Say two people bought from you yesterday. Theoretically, your brand is still fresh in their heads. But today, one shopper searches for the types of products you offer using a generic term. The other shopper uses a branded term. Would you consider both of them active customers? Or would you say you need to re-acquire the shopper who used the generic term?

Those are some philosophical considerations to help arrive at your definition of a customer. The other factor is data. Analyze your transaction data to identify trends in repurchase cadence. At what point in time does it become highly unlikely that the shopper will return? One month? Three months? A year? More? Those findings can help inform whether it makes sense to define a customer based on time, and what that timing threshold should be.

3. Understand your customers’ purchase path

Search is typically a new customer acquisition channel, and you can find new customers at varying levels of cost. As you move up the funnel within search marketing, it tends to cost more to acquire new customers.

However, if you have a strong understanding of your customers’ purchase path, you ideally know that a heightened cost is justified, because you can see your other channels—like email, affiliates, direct, etc.—are coming into play to nurture customers to purchase.

Gaining this understanding has a lot to do with your attribution model. Having a multi-channel attribution model is essential to viewing performance across your channels—and that also makes it a key best practice with a new-versus-returning customer strategy.

Most retailers’ audiences interact with the brand using multiple channels. A multi-channel attribution model lets you more accurately value the role of those channels. That knowledge can translate into critical information for determining the size of your investment and your ROI goal, channel by channel.

4. Create campaigns supporting each audience segment

Once you’ve defined what a customer means to your business, segment your ad campaigns based on new versus returning customers. This is where features like Remarketing Lists for Search Ads (RLSAs) and Customer Match can come into play.

Here’s an example setup involving these features and several similar ones. Keep in mind, this is just one way to slice it. You might find a version of this approach is better for your business and goals.

  • New and uncookied customers (prospects) – This audience is comprised of shoppers who are uncookied and have never purchased. You can build this campaign without remarketing lists, but you can enhance your prospecting efforts by using tools like similar audiences, in-market audiences, affinity audiences, and demographic targeting.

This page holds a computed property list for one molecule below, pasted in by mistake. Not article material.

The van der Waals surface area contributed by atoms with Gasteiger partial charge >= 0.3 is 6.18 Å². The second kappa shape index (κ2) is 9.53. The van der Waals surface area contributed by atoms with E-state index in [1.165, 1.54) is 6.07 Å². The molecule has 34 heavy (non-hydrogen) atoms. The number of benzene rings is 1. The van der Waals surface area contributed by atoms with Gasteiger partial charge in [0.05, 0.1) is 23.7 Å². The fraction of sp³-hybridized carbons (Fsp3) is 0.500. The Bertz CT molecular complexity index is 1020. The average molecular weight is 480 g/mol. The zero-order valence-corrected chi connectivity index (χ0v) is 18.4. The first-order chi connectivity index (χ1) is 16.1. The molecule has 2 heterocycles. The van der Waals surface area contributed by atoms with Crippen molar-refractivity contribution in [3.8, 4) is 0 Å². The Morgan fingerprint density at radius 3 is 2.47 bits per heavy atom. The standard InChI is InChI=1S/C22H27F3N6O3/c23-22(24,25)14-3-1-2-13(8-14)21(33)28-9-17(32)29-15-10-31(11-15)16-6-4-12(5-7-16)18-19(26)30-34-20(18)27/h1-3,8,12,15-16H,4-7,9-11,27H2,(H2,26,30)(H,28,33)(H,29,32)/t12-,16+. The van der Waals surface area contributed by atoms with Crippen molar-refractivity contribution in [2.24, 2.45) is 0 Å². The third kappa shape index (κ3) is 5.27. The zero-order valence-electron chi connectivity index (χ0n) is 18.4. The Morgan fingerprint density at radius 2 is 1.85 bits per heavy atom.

• New and cookied customers – This bucket could be comprised of shoppers who visited your site but did not purchase within a certain time frame, such as the past 180 days. Create sets of remarketing lists and adjust bids using audience modifiers in Google Ads. Create lists and set modifiers based on the user’s likelihood of converting (e.g., cart abandoners vs. bounced users). The new and cookied bucket also could include customers who have purchased further back than your specified window (in this example, 180 days), because you might consider this audience to fall back into the “new, yet cookied” category.
  • Returning customers – This encompasses shoppers who’ve purchased within the past 180 days (to continue with the example). You can create this segment with a combination of Customer Match (email lists) and cookied purchasers (users who landed on your order confirmation page). For even more granularity, break these users into segments, such as high lifetime value, dormant, or first-time buyers.

5. Set a unique return goal for each audience segment

Once you’ve developed your audience buckets, determine a unique return goal for each audience. A good return goal should align with the goals of your business and the campaign.

Also, it’s important to note the inherent relationship between return and revenue. Generally, a stricter return goal will limit revenue opportunities, and a more liberal return goal will open revenue opportunities.

For instance, you might be willing to target a less efficient goal for prospects (perhaps 30-45% cost/sale), a similar or slightly more efficient goal for the new and cookied audience (25-40% cost/sale), and a much more efficient goal for returning customers (about 5-10% cost/sale).

Generally, with a new-versus-returning customer model, you should be willing to spend more budget and operate to a less efficient return goal to attract new customers. By contrast, you should target a more efficient goal for returning customers because you’ve already invested in this audience and you’ve determined it is more likely to convert after having purchased in the past.

6. Segment each campaign further to align with your customers’ journey